In an ideal world, both partners would be responsible for contraception, but this world is far from ideal. In heterosexual relationships, women often assume the responsibility for contraception because frankly, they have more at stake. According to the National Health Family Survey, only 53.5% of married couples use any type of contraception at all! It’s no surprise that India’s population is booming. There are a myriad of contraceptives available today, especially for women.
While research on male contraceptive pills looks promising, it is still a while away from entering the market. With this being true, does this mean that the entire responsibility of contraception should fall solely upon women?
While condoms are the most widely used form of contraception by the urban youth of India, attitudes across India as a whole tell a different story. Approximately 35% of married women, taking into account urban and rural differences, choose to have their ‘tubes tied’ after giving birth. In staggering contrast, only 0.3% men choose to have a vasectomy, even though medically speaking, vasectomies are simpler, less invasive, and easier to reverse. Misconceptions about the effects of a vasectomy on male virility and their ‘sex power’, have led women to assume the responsibility and burden for contraception.
Contraception in Urban India
It doesn’t help that sex education is a highly stigmatized, often shirked topic of conversation, which leaves India’s sexually active youth unprepared to deal with matters of health and contraception. Many misconceptions are widely believed by even the educated, urban youth of India, so much so that 20% of them do not use any form of contraception and 1 in three men think that withdrawing or ‘pulling out’ is an effective method of contraception. Spoiler Alert: It’s Not. Sadly, women too are often unaware or misinformed about correct contraception which eventually comes back to haunt them.
While condoms are a popular form of contraception, many men choose not to use them from reasons ranging from “I don’t like the feel of them” to “I can’t cum while wearing one”, which simply do not make the cut anymore. 2015 saw 48.1 million pregnancies, out of which close to half were unintended; it also saw a total of 15.6 million abortions. The lack of education clubbed with mistrust on contraceptives (by both men and women) has caused physical and mental trauma to a very high number of women in the form of unwanted pregnancies.
Contraception in Rural India
“We place the entire burden of controlling the population on very poor women, and we’re fairly callous about the way we treat them.”
India has one of the fastest growing economies, but it also has one of the fastest growing populations that is far from under control. Rural India’s lack of access to affordable contraception, and the myth that all contraception harms fertility often stops couples from using any at all.
Frequent pregnancies in an attempt to give birth to male children lead to malnutrition and severe anemia in women, reducing their life expectancy. This is only one of the health issues faced by woman who do not use contraception. Despite government efforts to encourage family planning and contraception, there has been little change. The ‘Hum Do Humare Do’ campaign remains just that; a failure of a media campaign. While the slogan gained traction, India’s population continues to boom and is soon to overtake China’s in the next few decades.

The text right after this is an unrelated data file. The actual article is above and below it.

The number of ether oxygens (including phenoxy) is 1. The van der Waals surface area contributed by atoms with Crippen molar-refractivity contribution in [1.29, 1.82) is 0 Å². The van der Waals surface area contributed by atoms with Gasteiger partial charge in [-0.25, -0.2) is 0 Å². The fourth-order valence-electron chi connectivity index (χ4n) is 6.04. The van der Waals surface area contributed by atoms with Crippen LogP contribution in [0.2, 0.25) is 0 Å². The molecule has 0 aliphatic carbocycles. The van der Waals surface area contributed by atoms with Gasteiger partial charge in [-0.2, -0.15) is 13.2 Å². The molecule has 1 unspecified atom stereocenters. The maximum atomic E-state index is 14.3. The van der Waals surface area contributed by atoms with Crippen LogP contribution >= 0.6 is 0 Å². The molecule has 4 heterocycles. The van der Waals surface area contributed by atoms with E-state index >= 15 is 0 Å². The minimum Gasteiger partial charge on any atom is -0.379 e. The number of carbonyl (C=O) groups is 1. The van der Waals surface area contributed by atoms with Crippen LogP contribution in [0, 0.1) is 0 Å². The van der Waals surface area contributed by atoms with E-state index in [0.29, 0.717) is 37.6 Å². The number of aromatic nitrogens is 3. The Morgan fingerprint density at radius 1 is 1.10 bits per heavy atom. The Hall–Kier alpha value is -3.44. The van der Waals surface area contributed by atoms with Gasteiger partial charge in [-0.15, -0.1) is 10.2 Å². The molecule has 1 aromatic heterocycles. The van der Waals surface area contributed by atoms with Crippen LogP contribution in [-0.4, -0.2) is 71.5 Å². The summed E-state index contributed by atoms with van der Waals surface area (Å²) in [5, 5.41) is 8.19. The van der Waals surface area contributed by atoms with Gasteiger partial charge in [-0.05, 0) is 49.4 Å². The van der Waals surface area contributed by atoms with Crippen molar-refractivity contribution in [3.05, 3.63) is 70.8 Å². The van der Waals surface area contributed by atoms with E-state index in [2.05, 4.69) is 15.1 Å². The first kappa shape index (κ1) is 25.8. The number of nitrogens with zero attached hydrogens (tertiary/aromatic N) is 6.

The government has been compensating female and male sterilization patients in rural India since 1981, but only women, wary of unwanted pregnancies, take it up, despite the invasive nature of the surgery. With limited government funding, overworked doctors, and sub-optimal surgical environment, women die on the table while their husbands may have lived. However, the misbelief that a man’s libido and sexual prowess will be affected leads to insecurities associated with traditional masculinity, and stops men from sharing the load, literally. It’s like Sudha Bharadwaj has said, “We place the entire burden of controlling the population on very poor women, and we’re fairly callous about the way we treat them.”
Why Contraception is Important
How about talking about what happens when you don’t use contraceptives? The first concern is obviously pregnancy, and the subsequent abortion or child. Unfortunately, the woman bears the brunt of the couple not using contraception even though it obviously took two to have an unwanted pregnancy. Societal and familial pressures come into play, and so does the partners will. There are further complications that could arise if she decides to give birth; pregnancy isn’t easy after all. And if she does decide to abort, that comes with its own set of emotional and physical side effects, some which last a lifetime, and shouldn’t be taken lightly.
And yes, having an unwanted pregnant seems far-fetched and surreal, but India as a whole proves that it is a very real occurrence. Contraception doesn’t matter, until neglect turns your life upside down. And while pregnancy may only affect the woman’s body, the child is ideally the responsibility of the man and the woman. Contraception should be the same.